Fatherhood often seems like a conspiracy to make you fat. That’s not just because you’re always polishing off your kid’s leftover fishfingers. The truth is that, as a dad, you’ve suddenly got far less time to yourself. In fact, one study found that young men who became dads dropped an average of five hours per week of exercise.
Meet the potential solution. It’s called the YBell and it’s a gym-free training tool that combines a dumbbell, kettlebell, double-grip medicine ball and push-up stand. It’s the brainchild of Aaron Laurence (pictured above), a personal trainer who holds high-intensity sessions on Bondi Beach.
Necessity was the mother of invention here for Aaron. As the popularity of his training sessions grew, he found himself struggling to lug multiple pieces of kit down to the beach for his clients to use. In addition, as the father of a son and daughter aged five and three, Aaron also needed a training solution that could realistically synch with his dad-life.
“Our kids run us ragged, needless to say,” Aaron admits. “I knew I had to simplify my whole training process – the before, the during and the after – to make the most of my time.”
What he eventually came up with was the YBell, a shape-shifting tool that can morph into different types of fitness equipment through a simple change of grip. The upshot is that it makes training at home easier.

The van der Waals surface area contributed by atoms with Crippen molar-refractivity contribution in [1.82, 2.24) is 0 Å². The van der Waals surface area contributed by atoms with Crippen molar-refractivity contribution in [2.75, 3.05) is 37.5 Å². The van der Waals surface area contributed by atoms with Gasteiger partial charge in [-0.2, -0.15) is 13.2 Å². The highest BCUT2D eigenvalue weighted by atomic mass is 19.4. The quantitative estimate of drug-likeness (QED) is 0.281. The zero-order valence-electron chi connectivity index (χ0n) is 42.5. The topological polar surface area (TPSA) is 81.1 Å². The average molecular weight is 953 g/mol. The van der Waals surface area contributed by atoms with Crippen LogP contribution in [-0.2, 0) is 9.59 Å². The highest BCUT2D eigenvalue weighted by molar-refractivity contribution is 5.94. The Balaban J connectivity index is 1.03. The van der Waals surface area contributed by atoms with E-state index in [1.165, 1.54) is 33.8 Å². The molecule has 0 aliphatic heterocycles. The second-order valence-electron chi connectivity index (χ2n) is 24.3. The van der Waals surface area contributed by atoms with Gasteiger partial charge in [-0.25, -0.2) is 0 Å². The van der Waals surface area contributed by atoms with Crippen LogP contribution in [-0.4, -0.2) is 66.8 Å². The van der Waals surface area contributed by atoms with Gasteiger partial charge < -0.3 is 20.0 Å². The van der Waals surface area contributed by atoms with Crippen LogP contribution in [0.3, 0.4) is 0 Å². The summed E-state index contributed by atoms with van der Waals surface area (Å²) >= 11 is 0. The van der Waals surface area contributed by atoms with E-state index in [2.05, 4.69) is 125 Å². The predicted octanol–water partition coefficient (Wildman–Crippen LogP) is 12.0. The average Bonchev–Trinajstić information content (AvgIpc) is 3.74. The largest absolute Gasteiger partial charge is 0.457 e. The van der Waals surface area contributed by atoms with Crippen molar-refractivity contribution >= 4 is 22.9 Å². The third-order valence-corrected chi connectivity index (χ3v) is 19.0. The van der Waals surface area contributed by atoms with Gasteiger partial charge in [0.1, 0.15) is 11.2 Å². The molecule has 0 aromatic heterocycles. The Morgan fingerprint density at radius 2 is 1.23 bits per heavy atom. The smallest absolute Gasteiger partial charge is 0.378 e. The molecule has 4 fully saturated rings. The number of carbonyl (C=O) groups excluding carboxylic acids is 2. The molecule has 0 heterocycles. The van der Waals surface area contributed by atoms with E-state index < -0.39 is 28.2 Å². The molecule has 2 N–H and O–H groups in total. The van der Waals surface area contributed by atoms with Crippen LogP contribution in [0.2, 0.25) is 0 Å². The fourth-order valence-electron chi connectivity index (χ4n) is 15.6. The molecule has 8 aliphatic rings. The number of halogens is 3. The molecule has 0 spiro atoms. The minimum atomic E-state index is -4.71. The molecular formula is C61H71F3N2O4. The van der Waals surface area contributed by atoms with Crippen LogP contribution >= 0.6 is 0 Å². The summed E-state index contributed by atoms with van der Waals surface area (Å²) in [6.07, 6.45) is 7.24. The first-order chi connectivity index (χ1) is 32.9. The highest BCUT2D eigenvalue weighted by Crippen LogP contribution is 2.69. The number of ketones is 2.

“Consistency is the key for training,” Aaron explains. “You’ve got to be consistent to get results. But the hardest part for most people is just initiating the training and getting started in the first place.”
That’s a familiar scenario for parents struggling to manage the competing demands of work and family life. The longer your to-do list, the less likely you’ll stick to your intentions to exercise.
“Every little barrier in your day that pops up creates a risk that you’re not going to do that training session,” Aaron says. “That’s why I keep my YBells beside the couch. They’re always there. I might not have time to do my big 40-minute workout. But I can still pick them up and do 10 minutes.”
That’s the sales-pitch, but how do the YBells work in practice?
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Blame it on watching too many infomercials, but I’m sceptical about new gym kit that makes extravagant claims. But after trialling the YBells for a week, I’m an instant convert.
First up, they’re super convenient. They’re small enough to stash under your bed, while their versatility means you don’t have to mess about adjusting dumbbells or dragging bulky gear out of your garage.
That accessibility is a gamechanger when you’re short on time. One morning when my wife was out and the kids were watching Bluey, I even managed to sneak in a quick 10-minute circuit (squat presses, push-up rows, high swings and dumbbell curls) in the kitchen.
That’s because Aaron designs his YBell workouts in 10-minute “pods”. Ideally, you’re meant to stitch a bunch of these together to perform back-to-back (there’s a YBell app that offers a range of workouts). But when you’re pushed – Bluey only lasts for seven minutes – you can still get your heart-rate up and your muscles throbbing.
Will the YBells help me win the war on dad bod? Right now, it’s too early to tell. But anything that makes it easier and more accessible to exercise has definitely got my attention.